In shackles: The false hope within mental healing



Casey Brown
Student Life Editor

During early psychiatric “care,” the “inmates” of public lunatic asylums were shackled to the walls. Later, what is known as the “trade in lunacy” was the predominate system available for the mentally ill wherein only paying, middle-class customers were accepted. During the 19th and 20th centuries, women who behaved in socially inappropriate ways were prescribed what was known as the rest cure.

We can look back on these times and see that they are obviously barbaric, discriminatory and unjust. We may feel our skin crawl as we think of the human beings who endured such conditions. 20/20 vision gives us the ability to see the obvious flaws of the past.

Times have changed though, right?

In 2014 (aka the 21st century), I have been in handcuffs, had two police escorts – one of which involved a uniformed officer to babysit me in the emergency room for six hours – and had any clothing items with strings confiscated from me.

My crime? I’m crazy.

Tribune News Service

Tribune News Service

I have been hospitalized twice this year for major depressive episodes. My kind of hospitals are the psychiatric kind, not the place you go to when you’ve had an accident or are in labor.

The officer who babysat me at the emergency room during my first hospitalization was cool. He didn’t cuff me; he cracked the window, and he played music. Despite his casual attitude, the people in the emergency room still spent a lot of time staring at me. You should have seen their looks when I walked out of my room with a police officer in tow.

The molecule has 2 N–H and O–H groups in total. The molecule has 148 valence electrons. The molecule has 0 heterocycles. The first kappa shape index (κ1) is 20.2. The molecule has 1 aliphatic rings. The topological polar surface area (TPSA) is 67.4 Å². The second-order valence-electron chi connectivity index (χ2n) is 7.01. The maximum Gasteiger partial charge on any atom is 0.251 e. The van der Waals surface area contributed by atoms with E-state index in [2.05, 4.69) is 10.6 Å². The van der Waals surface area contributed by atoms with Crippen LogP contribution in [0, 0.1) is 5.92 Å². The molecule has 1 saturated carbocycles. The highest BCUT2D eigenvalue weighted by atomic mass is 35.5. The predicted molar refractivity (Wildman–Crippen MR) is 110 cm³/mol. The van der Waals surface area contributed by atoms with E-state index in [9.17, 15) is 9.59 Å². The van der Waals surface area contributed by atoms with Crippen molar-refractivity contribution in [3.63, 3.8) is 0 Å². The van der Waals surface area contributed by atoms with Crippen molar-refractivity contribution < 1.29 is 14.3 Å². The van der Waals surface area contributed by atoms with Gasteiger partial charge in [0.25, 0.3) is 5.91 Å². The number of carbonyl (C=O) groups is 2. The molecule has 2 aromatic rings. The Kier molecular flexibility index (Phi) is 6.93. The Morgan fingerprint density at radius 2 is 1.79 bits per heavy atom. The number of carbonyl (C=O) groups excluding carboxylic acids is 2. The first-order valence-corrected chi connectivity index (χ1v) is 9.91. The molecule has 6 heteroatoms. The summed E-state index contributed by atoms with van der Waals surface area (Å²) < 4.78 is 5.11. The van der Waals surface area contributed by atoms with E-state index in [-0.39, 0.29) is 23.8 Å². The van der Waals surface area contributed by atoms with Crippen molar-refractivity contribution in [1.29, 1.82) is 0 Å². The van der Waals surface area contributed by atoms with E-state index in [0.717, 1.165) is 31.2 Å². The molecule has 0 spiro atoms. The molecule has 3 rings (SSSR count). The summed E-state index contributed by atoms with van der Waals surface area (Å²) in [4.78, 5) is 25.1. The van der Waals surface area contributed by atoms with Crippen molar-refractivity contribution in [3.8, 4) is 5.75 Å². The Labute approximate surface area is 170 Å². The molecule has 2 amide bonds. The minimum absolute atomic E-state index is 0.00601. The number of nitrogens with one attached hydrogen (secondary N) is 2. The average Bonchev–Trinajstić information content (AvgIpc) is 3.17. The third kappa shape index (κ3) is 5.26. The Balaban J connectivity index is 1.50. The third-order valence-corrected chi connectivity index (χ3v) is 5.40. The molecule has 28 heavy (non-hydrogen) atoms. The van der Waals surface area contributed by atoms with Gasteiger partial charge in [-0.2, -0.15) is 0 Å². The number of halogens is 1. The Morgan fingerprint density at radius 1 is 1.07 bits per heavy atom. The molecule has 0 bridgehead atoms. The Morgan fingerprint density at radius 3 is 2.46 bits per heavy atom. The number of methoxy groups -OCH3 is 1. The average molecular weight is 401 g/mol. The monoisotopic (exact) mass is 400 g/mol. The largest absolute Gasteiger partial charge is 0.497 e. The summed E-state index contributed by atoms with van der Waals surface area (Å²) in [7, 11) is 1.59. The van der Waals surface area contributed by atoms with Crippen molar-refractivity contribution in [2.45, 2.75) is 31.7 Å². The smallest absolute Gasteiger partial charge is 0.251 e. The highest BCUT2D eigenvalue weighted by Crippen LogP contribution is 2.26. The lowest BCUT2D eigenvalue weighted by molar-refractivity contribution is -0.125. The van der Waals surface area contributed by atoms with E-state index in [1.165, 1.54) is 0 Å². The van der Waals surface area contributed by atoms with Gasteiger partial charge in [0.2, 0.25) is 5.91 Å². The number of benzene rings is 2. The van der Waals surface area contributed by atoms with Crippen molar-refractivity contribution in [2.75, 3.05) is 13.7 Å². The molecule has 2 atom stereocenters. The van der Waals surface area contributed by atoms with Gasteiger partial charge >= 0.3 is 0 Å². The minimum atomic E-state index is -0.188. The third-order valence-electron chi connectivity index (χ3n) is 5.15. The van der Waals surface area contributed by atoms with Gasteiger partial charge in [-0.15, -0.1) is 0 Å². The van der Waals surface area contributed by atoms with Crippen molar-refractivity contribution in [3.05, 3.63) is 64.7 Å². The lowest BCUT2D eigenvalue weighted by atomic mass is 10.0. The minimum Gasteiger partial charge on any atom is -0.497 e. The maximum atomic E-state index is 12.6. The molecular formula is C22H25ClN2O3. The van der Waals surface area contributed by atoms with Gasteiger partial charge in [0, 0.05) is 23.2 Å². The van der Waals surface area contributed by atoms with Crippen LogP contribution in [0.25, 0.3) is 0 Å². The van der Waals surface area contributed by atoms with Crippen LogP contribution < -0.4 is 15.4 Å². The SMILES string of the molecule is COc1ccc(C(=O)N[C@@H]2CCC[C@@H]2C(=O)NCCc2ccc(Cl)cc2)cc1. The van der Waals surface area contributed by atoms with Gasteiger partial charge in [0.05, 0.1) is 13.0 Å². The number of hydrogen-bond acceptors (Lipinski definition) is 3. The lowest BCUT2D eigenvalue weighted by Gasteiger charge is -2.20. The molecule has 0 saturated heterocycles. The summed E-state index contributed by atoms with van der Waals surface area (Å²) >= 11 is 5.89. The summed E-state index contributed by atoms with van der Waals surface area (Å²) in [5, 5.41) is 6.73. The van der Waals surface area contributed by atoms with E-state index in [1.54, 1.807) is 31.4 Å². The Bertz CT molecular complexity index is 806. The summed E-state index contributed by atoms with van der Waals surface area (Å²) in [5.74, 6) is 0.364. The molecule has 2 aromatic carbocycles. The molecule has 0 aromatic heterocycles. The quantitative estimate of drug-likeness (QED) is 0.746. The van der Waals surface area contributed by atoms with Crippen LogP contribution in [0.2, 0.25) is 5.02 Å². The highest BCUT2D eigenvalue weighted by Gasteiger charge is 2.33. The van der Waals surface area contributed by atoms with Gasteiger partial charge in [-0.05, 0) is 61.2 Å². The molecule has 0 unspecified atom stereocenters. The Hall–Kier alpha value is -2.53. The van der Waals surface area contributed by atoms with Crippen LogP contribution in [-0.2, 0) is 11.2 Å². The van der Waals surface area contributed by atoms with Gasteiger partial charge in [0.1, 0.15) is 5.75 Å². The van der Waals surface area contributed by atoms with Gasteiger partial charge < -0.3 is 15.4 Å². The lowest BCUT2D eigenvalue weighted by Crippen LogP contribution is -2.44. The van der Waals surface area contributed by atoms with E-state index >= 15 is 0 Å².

The office who gave me a ride the second time was far less cool.

I asked him if the cuffs were strictly necessary. With an attitude, he said that it was the law. He also made sure to cuff me behind my back instead of with my hands in front of me, and then he proceeded to put me in the backseat of a car which had a seat made of hard plastic.

The cuffs were so tight, and only got tighter during the 90-minute drive, that I had bruised wrists for four days.

Additionally, I have also spent quite a bit of time in the cage that was constructed around a tiny outdoor area, taken multiple showers without a shower curtain and been woken up many times during every-15-minute room checks.

Sure all of these practices are in place for a reason: safety.

However, I don’t know a single person with a medical condition or illness such as diabetes or cancer who has had to catch a ride with Lawton PD or wear handcuffs in order to get medical attention.

Thankfully, this country has made great strides in the effort that is getting the public to recognize that mental illnesses should be regarded the same as any other type of medical condition.

However, we’ve still got miles to go because few people are aware of the current conditions. Even fewer people have a clear picture of what adequate mental health should look like in this country. We don’t have a north star to guide us, and while there are countless obstacles in the way of a utopian mental health care situation, it is about time that we start brainstorming, at the very least.

After two hospitalizations, I have more in common with those who have been to jail than I do with people who go to the hospital on a regular basis.


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